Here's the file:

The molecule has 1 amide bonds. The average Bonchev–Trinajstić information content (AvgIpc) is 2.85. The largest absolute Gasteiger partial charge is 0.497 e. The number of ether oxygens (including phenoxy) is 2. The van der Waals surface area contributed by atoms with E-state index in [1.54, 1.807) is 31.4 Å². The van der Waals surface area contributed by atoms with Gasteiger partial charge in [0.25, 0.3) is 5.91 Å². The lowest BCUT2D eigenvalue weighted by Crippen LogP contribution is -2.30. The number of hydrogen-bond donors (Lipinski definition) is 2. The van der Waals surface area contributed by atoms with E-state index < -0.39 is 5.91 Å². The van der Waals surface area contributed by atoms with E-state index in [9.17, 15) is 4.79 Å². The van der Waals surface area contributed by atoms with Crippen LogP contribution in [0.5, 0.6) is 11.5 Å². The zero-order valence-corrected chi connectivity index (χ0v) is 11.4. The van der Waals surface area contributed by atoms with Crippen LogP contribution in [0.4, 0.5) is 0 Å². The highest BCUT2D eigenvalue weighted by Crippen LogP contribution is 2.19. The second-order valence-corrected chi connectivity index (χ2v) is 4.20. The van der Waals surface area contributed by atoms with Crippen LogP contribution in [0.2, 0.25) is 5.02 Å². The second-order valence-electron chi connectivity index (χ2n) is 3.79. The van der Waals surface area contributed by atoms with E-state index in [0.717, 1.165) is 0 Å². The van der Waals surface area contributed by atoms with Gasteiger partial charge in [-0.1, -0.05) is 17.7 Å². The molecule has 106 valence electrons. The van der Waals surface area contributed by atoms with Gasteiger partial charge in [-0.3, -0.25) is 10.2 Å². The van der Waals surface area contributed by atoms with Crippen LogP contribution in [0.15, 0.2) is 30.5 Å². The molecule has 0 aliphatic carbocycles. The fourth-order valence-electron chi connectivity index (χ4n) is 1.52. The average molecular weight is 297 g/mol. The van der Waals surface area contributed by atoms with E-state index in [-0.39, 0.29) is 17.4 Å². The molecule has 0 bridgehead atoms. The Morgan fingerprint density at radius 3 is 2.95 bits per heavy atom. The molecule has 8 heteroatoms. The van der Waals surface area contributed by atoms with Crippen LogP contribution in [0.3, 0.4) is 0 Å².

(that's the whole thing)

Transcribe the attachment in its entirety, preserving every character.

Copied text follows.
The molecule has 1 amide bonds. The average Bonchev–Trinajstić information content (AvgIpc) is 2.85. The largest absolute Gasteiger partial charge is 0.497 e. The number of ether oxygens (including phenoxy) is 2. The van der Waals surface area contributed by atoms with E-state index in [1.54, 1.807) is 31.4 Å². The van der Waals surface area contributed by atoms with Gasteiger partial charge in [0.25, 0.3) is 5.91 Å². The lowest BCUT2D eigenvalue weighted by Crippen LogP contribution is -2.30. The number of hydrogen-bond donors (Lipinski definition) is 2. The van der Waals surface area contributed by atoms with E-state index < -0.39 is 5.91 Å². The van der Waals surface area contributed by atoms with E-state index in [9.17, 15) is 4.79 Å². The van der Waals surface area contributed by atoms with Crippen LogP contribution in [0.5, 0.6) is 11.5 Å². The zero-order valence-corrected chi connectivity index (χ0v) is 11.4. The van der Waals surface area contributed by atoms with Crippen LogP contribution in [0.4, 0.5) is 0 Å². The highest BCUT2D eigenvalue weighted by Crippen LogP contribution is 2.19. The second-order valence-corrected chi connectivity index (χ2v) is 4.20. The van der Waals surface area contributed by atoms with Crippen LogP contribution in [0.2, 0.25) is 5.02 Å². The second-order valence-electron chi connectivity index (χ2n) is 3.79. The van der Waals surface area contributed by atoms with E-state index in [0.717, 1.165) is 0 Å². The van der Waals surface area contributed by atoms with Gasteiger partial charge in [-0.1, -0.05) is 17.7 Å². The molecule has 106 valence electrons. The van der Waals surface area contributed by atoms with Gasteiger partial charge in [-0.3, -0.25) is 10.2 Å². The van der Waals surface area contributed by atoms with Crippen LogP contribution in [0.15, 0.2) is 30.5 Å². The molecule has 0 aliphatic carbocycles. The fourth-order valence-electron chi connectivity index (χ4n) is 1.52. The average molecular weight is 297 g/mol. The van der Waals surface area contributed by atoms with E-state index in [-0.39, 0.29) is 17.4 Å². The molecule has 0 bridgehead atoms. The Morgan fingerprint density at radius 3 is 2.95 bits per heavy atom. The molecule has 8 heteroatoms. The van der Waals surface area contributed by atoms with Crippen LogP contribution in [0.3, 0.4) is 0 Å².